Sale of human organs banned in move to clamp down on illicit organ trade
has a new law banning the sale of human organs, imposing severe restrictions on
transplant operations for foreigners, and stipulating long jail sentences and
huge fines for violations.
“This law will bring the organ trade in
Egypt down to a minimum,” Assistant
Health Minister Abdel Hamid Abaza told
IRIN. “With a law like this, patients will not
need to seek organs in an illegal
The law, approved in December
2010 after protracted discussions in
parliament, took effect only in June
owing to country-wide political
turmoil since January. It ends the
debate about whether Islam or other
religions permit the taking of organs
from deceased persons - by allowing
organs to be donated.
Doctors say about 1,500 illegal
transplants take place annually.
Most live organs come from the
destitute who sell body parts to pay
debts or start small projects to earn
a living to escape unemployment
and poverty. A recent report by the
Central Auditing Organization said
21% of Egypt’s 80 million people
live in poverty.
Most of those needing a transplant find
costs prohibitive. For example, a legal liver
transplant costs US$44,000-53,000.
“This is too much for an average
Egyptian,” said Mahmud Al Metiny, a
leading liver surgeon in Cairo. “This will
make matters harder for patients, particularly
In 2010, the World Health Organization
(WHO) described Egypt as a “hub” for
organ trafficking, saying the country was
one of five organ trafficking hotspots.
“The approval of this law is a wonderful
step that creates hope for thousands of
patients who have been waiting a long
time for life-saving transplant operations,”
said Hussein A. Gezairy, WHO regional director for the Eastern Mediterranean.
“It is also a significant step towards
ending illegal organ trafficking, which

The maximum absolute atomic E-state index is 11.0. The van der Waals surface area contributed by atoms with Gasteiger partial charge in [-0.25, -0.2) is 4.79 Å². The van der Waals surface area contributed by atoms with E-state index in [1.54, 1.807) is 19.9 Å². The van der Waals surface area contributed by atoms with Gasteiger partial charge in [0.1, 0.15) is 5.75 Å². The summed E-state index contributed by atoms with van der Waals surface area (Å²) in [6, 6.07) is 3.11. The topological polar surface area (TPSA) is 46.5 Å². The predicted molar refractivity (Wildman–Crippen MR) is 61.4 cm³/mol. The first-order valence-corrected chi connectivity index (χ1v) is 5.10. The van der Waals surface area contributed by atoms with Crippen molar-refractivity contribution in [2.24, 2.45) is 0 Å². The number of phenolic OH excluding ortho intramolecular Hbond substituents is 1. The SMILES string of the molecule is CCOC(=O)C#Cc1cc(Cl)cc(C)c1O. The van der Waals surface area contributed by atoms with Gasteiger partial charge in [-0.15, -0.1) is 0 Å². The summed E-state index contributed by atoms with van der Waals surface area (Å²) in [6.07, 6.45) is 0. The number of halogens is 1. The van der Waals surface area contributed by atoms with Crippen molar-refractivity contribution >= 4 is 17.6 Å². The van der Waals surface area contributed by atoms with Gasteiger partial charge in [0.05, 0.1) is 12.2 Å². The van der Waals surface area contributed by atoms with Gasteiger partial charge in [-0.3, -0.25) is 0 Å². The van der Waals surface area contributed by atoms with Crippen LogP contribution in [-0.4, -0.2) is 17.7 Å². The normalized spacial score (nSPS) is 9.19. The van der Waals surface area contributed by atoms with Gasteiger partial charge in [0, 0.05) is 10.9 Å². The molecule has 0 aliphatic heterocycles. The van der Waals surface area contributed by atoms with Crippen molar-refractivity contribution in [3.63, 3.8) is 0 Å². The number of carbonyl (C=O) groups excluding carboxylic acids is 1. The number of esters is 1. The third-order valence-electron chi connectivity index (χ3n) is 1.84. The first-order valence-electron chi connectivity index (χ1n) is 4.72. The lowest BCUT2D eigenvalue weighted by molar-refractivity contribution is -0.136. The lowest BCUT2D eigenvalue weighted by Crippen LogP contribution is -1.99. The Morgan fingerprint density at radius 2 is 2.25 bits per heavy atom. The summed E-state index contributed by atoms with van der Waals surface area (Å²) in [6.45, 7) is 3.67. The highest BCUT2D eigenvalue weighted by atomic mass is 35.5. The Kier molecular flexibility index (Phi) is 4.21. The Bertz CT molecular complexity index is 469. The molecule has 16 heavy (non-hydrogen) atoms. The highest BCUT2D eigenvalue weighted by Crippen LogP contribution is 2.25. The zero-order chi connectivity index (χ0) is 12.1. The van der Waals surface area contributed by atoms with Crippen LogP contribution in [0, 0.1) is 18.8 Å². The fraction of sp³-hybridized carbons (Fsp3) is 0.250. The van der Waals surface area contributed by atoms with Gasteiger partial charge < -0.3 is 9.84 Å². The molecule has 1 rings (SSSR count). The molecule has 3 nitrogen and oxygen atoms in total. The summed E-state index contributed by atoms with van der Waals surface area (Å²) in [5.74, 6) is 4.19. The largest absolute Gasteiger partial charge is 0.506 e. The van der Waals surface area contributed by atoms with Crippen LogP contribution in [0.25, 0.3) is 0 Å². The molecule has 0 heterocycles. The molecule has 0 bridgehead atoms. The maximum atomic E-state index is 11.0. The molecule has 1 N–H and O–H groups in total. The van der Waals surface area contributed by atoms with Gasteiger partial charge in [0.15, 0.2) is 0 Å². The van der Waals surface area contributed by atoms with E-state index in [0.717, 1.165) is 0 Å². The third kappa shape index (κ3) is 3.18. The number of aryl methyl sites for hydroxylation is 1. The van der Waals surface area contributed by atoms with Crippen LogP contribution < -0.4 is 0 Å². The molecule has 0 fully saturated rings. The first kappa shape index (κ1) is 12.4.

usually results in operations conducted
under unsafe conditions and harming
both donor and patient.
According to the Coalition for Organ-
Failure Solutions (a non-profit health and
human rights organization trying to combat the trafficking of humans for their
organs), donors and organ sellers in Egypt
consist mainly of young men aged 22-27,
while recipients and buyers are largely over
45. Brokers, it notes, solicit vulnerable
individuals for organ sales, and some
donors have been lured from as far as
Darfur in western Sudan.
Implementing the new law, say experts, will
be challenging despite a newly established
transplant fund designed to help the poorest.
Al Metiny and other specialists wonder how
many transplants the fund can pay for.
Another problem is that few people are
ready to donate organs. According to Samia Sabri, a cornea specialist at Cairo
University, a law which regulates only
cornea transplants has been in effect since
1963 but it is not easy to find donors.
“Even with this, we rarely find cornea
donors,” Sabri said. “This makes blindness
inevitable for many patients.” Currently,
5,000 patients are waiting to receive
Part of the problem is that the
culture of donating is not widespread
and the sanctity of the human body
is deeply rooted in Egypt’s culture.
The pharaohs, for example, used to
mummify the dead and put them in
a golden sarcophagus.
But recently the Mufti, who issues
edicts to the predominantly Muslim
population, announced plans to
donate his own organs after his
death to encourage others to do so.
“We are dealing with the cultural
heritage of millennia,” said Magda
Mustafa, a psychology professor
from Helwan University. “People
need to understand that by
donating organs, they save the lives
There are also structural issues, say
experts, including transport and communications
networks. According to Sabri, a
cornea is good only for three hours after it
is taken from a dead donor.
Mohamed Fathi, a liver professor from
Ain Shams, Egypt’s second largest university,
says the same applies to human
livers. “The government must improve
the roads and buy helicopters to take
organs from dead persons - particularly
those who die in road accidents - to
hospitals,” he said.
Egypt also lacks transplant specialists.
According to Rifaat Kamel, a member of the
Cabinet-affiliated Higher Organ Transplant
Panel, there are only 10-20 such experts in
the country. “This is not enough given the
huge demand,” he said.
of upload: 18th Oct 2011